Safety Not Guaranteed could have been something special if someone had been able to rouse it. As it stands, this is one of those casual indies that aspires mostly to nonchalance.
That’s OK – one nice thing about independent film is that it’s not beholden to Hollywood-style pacing – but only to a point. As lovely as a few scenes are, as close as it is to working, the film mostly feels limp. It idles.
Aubrey Plaza stars as Darius, an aimless magazine intern assigned to help a reporter (Jake Johnson) track down a guy who took out a classified ad looking for a time-travel partner (“safety not guaranteed” is one of the ad’s phrases).
That guy, Kenneth, is the best thing about the film, played with a deadpan sincerity by Mark Duplass (also a writer and director, Duplass only has acting-producing duties here). Even when Kenneth is at his most ridiculous – in Rambo garb while training for his time-travel mission – Duplass never cracks a smile or lets a wink slip. Instead of going for easy laughs, he evokes pathos.
This especially helps when Darius goes undercover, applies to become Kenneth’s partner and begins to form a real friendship with him. Like the character Plaza plays on television’s “Parks and Recreation,” Darius is cynical and remote, but it’s Kenneth’s earnest authenticity that pries open other aspects of her personality. Plaza and Duplass have some wonderful moments together, including a quiet discussion about how hearing a song that is attached to a sweet memory can simultaneously make you feel good and “hollow.”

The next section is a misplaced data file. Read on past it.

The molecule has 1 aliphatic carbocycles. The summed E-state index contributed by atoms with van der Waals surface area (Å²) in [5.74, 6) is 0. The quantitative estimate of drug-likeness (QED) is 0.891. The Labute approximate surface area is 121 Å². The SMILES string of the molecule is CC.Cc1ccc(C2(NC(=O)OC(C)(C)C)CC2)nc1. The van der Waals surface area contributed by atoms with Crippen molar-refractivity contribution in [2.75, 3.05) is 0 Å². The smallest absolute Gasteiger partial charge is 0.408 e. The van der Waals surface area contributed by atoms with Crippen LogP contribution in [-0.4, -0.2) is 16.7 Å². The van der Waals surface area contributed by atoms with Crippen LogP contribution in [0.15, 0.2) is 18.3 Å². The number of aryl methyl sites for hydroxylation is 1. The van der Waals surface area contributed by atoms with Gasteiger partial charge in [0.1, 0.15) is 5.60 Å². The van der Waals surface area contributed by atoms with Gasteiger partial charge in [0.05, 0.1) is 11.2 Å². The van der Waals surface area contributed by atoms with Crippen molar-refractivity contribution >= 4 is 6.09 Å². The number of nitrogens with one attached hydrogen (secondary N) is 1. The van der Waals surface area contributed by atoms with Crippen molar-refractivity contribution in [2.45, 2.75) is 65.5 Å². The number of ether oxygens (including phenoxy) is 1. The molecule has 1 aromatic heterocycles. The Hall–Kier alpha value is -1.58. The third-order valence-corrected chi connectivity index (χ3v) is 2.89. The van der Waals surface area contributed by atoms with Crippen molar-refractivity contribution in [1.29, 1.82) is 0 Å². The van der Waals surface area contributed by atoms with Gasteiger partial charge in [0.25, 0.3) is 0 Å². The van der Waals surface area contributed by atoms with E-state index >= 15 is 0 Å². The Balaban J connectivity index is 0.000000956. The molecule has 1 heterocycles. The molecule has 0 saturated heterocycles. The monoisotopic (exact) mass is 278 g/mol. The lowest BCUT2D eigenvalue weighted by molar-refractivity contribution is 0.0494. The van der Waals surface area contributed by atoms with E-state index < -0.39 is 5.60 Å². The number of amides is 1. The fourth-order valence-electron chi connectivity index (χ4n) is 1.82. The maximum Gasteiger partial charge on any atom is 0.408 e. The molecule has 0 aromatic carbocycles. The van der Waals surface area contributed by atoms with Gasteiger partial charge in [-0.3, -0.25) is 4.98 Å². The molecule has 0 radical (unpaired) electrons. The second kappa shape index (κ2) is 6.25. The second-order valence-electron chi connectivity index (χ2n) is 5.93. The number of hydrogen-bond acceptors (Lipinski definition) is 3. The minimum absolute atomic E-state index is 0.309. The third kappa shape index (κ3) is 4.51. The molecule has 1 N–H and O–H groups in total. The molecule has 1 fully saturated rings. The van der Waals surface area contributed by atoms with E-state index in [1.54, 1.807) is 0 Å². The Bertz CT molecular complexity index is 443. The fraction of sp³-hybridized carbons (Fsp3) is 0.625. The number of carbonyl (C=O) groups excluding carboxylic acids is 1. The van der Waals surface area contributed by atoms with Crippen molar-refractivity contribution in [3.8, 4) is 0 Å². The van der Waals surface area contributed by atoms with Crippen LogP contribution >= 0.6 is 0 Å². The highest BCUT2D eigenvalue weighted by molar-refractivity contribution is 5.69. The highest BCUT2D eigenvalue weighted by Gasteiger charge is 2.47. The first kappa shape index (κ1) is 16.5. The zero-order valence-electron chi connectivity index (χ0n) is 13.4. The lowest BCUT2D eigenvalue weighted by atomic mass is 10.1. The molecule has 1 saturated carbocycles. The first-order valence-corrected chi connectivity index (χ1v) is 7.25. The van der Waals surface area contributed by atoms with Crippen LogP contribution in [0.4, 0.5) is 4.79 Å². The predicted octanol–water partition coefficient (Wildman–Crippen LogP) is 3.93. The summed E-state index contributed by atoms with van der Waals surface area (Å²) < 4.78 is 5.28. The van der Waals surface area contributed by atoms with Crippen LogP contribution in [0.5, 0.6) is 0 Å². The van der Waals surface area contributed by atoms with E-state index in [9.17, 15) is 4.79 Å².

Unfortunately, the moments with the two leads are the only ones in the film that work, by a long shot. Jeff, the reporter played by Johnson, is a noxious presence, envisioned as a sexist jerk and never developed beyond that (despite a laborious subplot in which he tries to reconnect with a high-school flame). Arnau (Karan Soni), another intern on the trip, is little more than a collection of Indian/nerd stereotypes wrapped up in one lazy package. And whatever camera was used – IMDB.com suggests it was a Sony PMW-F3 – the end result looks like it was shot on an iPhone and smuggled out of Iran.
The grungy look isn’t simply an aesthetic problem. It connects back to my larger concern with the film: its visceral lack of ambition. This comes to a head during the chaotic climax, in which Darius’ identity is revealed, government agents get involved and we learn whether or not Kenneth is really capable of time travel. It’s a big moment, but sloppily handled, because Safety Not Guaranteed has been reluctant to commit to any sort of bigness. That’s too bad – small movies can swing for the fences too.